Sixth, the Gospel reminds us that the ultimate reason that we need to be saved from God’s wrath is because we have placed other realities in our life ahead of Him. In turn, we must continually be smashing the idols in our lives that we place above Christ—including our boyfriend, girlfriend, fiancé, or spouse.
In Romans 3:23 we get a definition of sin: “for all have sinned and fall short of the glory of God.” Basically, sin is the continuing falling short of God’s glory (i.e. God’s goodness and wondrous attributes as it is the majesty, honor, beauty and perfection of who God is).
As John Piper says, “sin is essentially rejection of God and his glory as the supreme value of our lives. Sin considers God and his glory, and instead of loving God’s glory and treasuring God’s glory, sin exchanges God’s glory for something else.” Sin is the exchanging of, and then desecration of, something of infinite value (namely God) to created things that are penultimate and of finite value (i.e. infinitely worthless in comparison to God and His glory. Sin is intensely personal).
Sin is spiritual adultery and idolatry and the Cross continually reminds that, as John Calvin said, “The human heart is an idol factory.” As a result, one must never place another person above Christ in their lives. In a dating relationship, and even in marriage, there must a constant going back to the Cross and casting our idols in front of it, which will almost inevitably be time and time again one’s significant other.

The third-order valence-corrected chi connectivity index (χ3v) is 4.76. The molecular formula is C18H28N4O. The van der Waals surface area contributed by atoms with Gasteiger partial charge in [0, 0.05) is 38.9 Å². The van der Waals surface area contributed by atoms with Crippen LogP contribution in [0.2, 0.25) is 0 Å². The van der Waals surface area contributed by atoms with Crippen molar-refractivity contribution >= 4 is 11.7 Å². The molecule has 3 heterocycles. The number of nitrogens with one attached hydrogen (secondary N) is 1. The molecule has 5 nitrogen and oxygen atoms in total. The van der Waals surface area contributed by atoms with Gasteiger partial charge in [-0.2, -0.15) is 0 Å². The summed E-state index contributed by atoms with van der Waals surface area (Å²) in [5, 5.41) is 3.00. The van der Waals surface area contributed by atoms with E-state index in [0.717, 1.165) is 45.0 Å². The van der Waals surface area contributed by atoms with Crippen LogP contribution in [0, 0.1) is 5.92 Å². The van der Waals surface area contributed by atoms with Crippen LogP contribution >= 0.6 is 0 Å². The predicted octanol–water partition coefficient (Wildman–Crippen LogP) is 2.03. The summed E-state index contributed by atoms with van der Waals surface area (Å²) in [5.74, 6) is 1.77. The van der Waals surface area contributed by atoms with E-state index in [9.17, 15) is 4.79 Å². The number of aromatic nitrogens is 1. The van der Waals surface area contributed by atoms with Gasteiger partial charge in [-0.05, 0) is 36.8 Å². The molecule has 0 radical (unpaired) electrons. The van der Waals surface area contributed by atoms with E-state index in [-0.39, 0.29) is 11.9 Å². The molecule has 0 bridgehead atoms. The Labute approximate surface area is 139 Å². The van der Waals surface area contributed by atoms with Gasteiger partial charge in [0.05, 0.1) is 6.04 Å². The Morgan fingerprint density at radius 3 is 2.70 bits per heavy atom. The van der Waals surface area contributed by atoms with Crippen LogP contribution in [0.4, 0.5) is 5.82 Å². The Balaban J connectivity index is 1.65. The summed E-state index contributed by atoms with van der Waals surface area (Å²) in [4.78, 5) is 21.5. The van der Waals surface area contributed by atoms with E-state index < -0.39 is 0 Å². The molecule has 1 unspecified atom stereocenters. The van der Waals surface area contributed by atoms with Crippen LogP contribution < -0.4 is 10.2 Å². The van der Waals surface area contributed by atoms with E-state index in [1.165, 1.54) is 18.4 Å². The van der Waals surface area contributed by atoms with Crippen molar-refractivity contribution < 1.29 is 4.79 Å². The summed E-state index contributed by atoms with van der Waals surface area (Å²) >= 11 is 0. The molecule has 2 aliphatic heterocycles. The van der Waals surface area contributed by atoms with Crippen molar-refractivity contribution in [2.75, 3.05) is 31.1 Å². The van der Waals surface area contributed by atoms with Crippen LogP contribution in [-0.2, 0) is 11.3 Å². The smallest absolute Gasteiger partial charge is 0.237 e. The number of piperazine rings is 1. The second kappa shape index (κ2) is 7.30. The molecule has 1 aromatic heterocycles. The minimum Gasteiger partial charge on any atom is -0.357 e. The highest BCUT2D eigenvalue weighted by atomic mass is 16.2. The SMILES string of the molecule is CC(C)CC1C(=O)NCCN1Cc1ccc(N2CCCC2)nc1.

Nevertheless, if one truly desires the best for the other person, they will not place them in the position of God. The other person cannot be one’s all and all in life for the simple reason that God will not reflect His Glory in the couple and each other to the greatest extent possible, they will not receive the highest amount of joy possible. The foundation for the relationship will be the other person’s affections and desires, and not God Himself. What an anemic and flimsy foundation, indeed.
In response, as John Piper has said, if we truly want to love a person, desiring their ultimate best, then we’ll love that person much less then God. God must be our ultimate delight and satisfaction, which in turn should overflow into the other person’s life. One must get their thirst quenched by the living water of Christ, and then pour the love of God into one’s boyfriend or girlfriend life. There is no other way to properly sustain a God-Glorifying relationship.
In response, if one truly desires to cultivate a healthy and Christ-centered relationship that will last until the day they or their spouse dies, then one must be continually focus on the Cross and attempting to plummet its profundity and ramifications for one’s life and relationships. The Gospel must not only be contextualized to cultures and people groups, but to every aspect of one’s life, allowing the Glory of God be magnified and enjoyed for now and into eternity.